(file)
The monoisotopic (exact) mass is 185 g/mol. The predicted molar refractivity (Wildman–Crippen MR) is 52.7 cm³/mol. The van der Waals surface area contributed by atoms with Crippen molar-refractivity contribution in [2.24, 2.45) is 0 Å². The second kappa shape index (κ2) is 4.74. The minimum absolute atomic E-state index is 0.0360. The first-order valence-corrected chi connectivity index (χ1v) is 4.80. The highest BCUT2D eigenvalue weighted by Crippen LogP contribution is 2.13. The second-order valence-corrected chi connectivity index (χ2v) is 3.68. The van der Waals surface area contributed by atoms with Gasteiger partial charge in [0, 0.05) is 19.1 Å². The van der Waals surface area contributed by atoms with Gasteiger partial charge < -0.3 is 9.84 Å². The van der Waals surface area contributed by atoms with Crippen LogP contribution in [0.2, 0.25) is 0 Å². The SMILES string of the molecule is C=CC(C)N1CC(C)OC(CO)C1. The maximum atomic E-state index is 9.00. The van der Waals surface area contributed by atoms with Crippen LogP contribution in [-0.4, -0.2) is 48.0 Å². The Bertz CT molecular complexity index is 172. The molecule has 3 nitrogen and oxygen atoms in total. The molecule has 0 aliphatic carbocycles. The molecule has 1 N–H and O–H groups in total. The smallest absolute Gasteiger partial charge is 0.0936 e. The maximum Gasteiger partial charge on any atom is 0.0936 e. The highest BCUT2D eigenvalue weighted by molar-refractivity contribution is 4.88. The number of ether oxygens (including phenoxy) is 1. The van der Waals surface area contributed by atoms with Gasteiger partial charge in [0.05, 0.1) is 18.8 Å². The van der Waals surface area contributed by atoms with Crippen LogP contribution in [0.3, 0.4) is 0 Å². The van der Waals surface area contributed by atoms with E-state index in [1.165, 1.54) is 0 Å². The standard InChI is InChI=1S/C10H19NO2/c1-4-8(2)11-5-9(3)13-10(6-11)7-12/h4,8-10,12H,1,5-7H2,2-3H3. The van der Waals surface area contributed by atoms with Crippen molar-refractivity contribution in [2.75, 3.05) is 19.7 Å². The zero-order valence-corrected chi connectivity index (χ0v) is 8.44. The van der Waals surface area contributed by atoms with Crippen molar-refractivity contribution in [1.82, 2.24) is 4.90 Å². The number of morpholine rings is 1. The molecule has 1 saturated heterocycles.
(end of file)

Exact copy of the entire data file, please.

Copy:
The monoisotopic (exact) mass is 185 g/mol. The predicted molar refractivity (Wildman–Crippen MR) is 52.7 cm³/mol. The van der Waals surface area contributed by atoms with Crippen molar-refractivity contribution in [2.24, 2.45) is 0 Å². The second kappa shape index (κ2) is 4.74. The minimum absolute atomic E-state index is 0.0360. The first-order valence-corrected chi connectivity index (χ1v) is 4.80. The highest BCUT2D eigenvalue weighted by Crippen LogP contribution is 2.13. The second-order valence-corrected chi connectivity index (χ2v) is 3.68. The van der Waals surface area contributed by atoms with Gasteiger partial charge in [0, 0.05) is 19.1 Å². The van der Waals surface area contributed by atoms with Gasteiger partial charge < -0.3 is 9.84 Å². The van der Waals surface area contributed by atoms with Crippen LogP contribution in [0.2, 0.25) is 0 Å². The SMILES string of the molecule is C=CC(C)N1CC(C)OC(CO)C1. The maximum atomic E-state index is 9.00. The van der Waals surface area contributed by atoms with Crippen LogP contribution in [-0.4, -0.2) is 48.0 Å². The Bertz CT molecular complexity index is 172. The molecule has 3 nitrogen and oxygen atoms in total. The molecule has 0 aliphatic carbocycles. The molecule has 1 N–H and O–H groups in total. The smallest absolute Gasteiger partial charge is 0.0936 e. The maximum Gasteiger partial charge on any atom is 0.0936 e. The highest BCUT2D eigenvalue weighted by molar-refractivity contribution is 4.88. The number of ether oxygens (including phenoxy) is 1. The van der Waals surface area contributed by atoms with Gasteiger partial charge in [0.05, 0.1) is 18.8 Å². The van der Waals surface area contributed by atoms with Crippen LogP contribution in [0.3, 0.4) is 0 Å². The van der Waals surface area contributed by atoms with E-state index in [1.165, 1.54) is 0 Å². The standard InChI is InChI=1S/C10H19NO2/c1-4-8(2)11-5-9(3)13-10(6-11)7-12/h4,8-10,12H,1,5-7H2,2-3H3. The van der Waals surface area contributed by atoms with Crippen molar-refractivity contribution in [2.75, 3.05) is 19.7 Å². The zero-order valence-corrected chi connectivity index (χ0v) is 8.44. The van der Waals surface area contributed by atoms with Crippen molar-refractivity contribution in [1.82, 2.24) is 4.90 Å². The number of morpholine rings is 1. The molecule has 1 saturated heterocycles.